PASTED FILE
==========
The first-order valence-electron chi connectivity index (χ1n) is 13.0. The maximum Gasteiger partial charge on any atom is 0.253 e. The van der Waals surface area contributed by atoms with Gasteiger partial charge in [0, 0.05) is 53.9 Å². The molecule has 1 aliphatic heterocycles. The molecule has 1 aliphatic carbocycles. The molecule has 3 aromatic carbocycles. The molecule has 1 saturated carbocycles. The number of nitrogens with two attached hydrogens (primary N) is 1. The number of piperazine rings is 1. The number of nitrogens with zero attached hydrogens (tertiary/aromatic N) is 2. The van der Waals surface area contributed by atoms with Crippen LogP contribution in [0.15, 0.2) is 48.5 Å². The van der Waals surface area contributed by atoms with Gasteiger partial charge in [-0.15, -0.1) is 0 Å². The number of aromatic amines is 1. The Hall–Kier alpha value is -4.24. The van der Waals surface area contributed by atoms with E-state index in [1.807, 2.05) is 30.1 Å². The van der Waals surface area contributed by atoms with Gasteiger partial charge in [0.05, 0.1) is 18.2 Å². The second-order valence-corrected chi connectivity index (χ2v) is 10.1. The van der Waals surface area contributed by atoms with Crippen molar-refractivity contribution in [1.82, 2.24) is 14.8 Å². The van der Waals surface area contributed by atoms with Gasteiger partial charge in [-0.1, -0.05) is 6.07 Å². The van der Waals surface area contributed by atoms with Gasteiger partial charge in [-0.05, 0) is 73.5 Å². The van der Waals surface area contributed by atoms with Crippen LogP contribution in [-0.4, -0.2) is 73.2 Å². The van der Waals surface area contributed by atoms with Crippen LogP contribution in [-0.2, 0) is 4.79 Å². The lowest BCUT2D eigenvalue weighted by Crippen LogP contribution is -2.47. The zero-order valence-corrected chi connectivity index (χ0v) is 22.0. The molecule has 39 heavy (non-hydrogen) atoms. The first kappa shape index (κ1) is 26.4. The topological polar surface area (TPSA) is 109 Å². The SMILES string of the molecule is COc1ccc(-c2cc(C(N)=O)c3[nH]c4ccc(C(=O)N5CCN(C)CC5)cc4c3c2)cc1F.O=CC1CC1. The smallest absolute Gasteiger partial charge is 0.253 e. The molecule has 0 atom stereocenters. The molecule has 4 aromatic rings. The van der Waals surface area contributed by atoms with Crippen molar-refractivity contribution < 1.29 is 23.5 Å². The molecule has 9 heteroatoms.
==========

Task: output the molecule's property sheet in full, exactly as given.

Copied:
The first-order valence-electron chi connectivity index (χ1n) is 13.0. The maximum Gasteiger partial charge on any atom is 0.253 e. The van der Waals surface area contributed by atoms with Gasteiger partial charge in [0, 0.05) is 53.9 Å². The molecule has 1 aliphatic heterocycles. The molecule has 1 aliphatic carbocycles. The molecule has 3 aromatic carbocycles. The molecule has 1 saturated carbocycles. The number of nitrogens with two attached hydrogens (primary N) is 1. The number of piperazine rings is 1. The number of nitrogens with zero attached hydrogens (tertiary/aromatic N) is 2. The van der Waals surface area contributed by atoms with Crippen LogP contribution in [0.15, 0.2) is 48.5 Å². The van der Waals surface area contributed by atoms with Gasteiger partial charge in [-0.15, -0.1) is 0 Å². The number of aromatic amines is 1. The Hall–Kier alpha value is -4.24. The van der Waals surface area contributed by atoms with E-state index in [1.807, 2.05) is 30.1 Å². The van der Waals surface area contributed by atoms with Gasteiger partial charge in [0.05, 0.1) is 18.2 Å². The second-order valence-corrected chi connectivity index (χ2v) is 10.1. The van der Waals surface area contributed by atoms with Crippen molar-refractivity contribution in [1.82, 2.24) is 14.8 Å². The van der Waals surface area contributed by atoms with Gasteiger partial charge in [-0.1, -0.05) is 6.07 Å². The van der Waals surface area contributed by atoms with Gasteiger partial charge in [-0.05, 0) is 73.5 Å². The van der Waals surface area contributed by atoms with Crippen LogP contribution in [-0.4, -0.2) is 73.2 Å². The van der Waals surface area contributed by atoms with Crippen LogP contribution in [-0.2, 0) is 4.79 Å². The lowest BCUT2D eigenvalue weighted by Crippen LogP contribution is -2.47. The zero-order valence-corrected chi connectivity index (χ0v) is 22.0. The molecule has 39 heavy (non-hydrogen) atoms. The first kappa shape index (κ1) is 26.4. The topological polar surface area (TPSA) is 109 Å². The SMILES string of the molecule is COc1ccc(-c2cc(C(N)=O)c3[nH]c4ccc(C(=O)N5CCN(C)CC5)cc4c3c2)cc1F.O=CC1CC1. The smallest absolute Gasteiger partial charge is 0.253 e. The molecule has 0 atom stereocenters. The molecule has 4 aromatic rings. The van der Waals surface area contributed by atoms with Crippen molar-refractivity contribution < 1.29 is 23.5 Å². The molecule has 9 heteroatoms.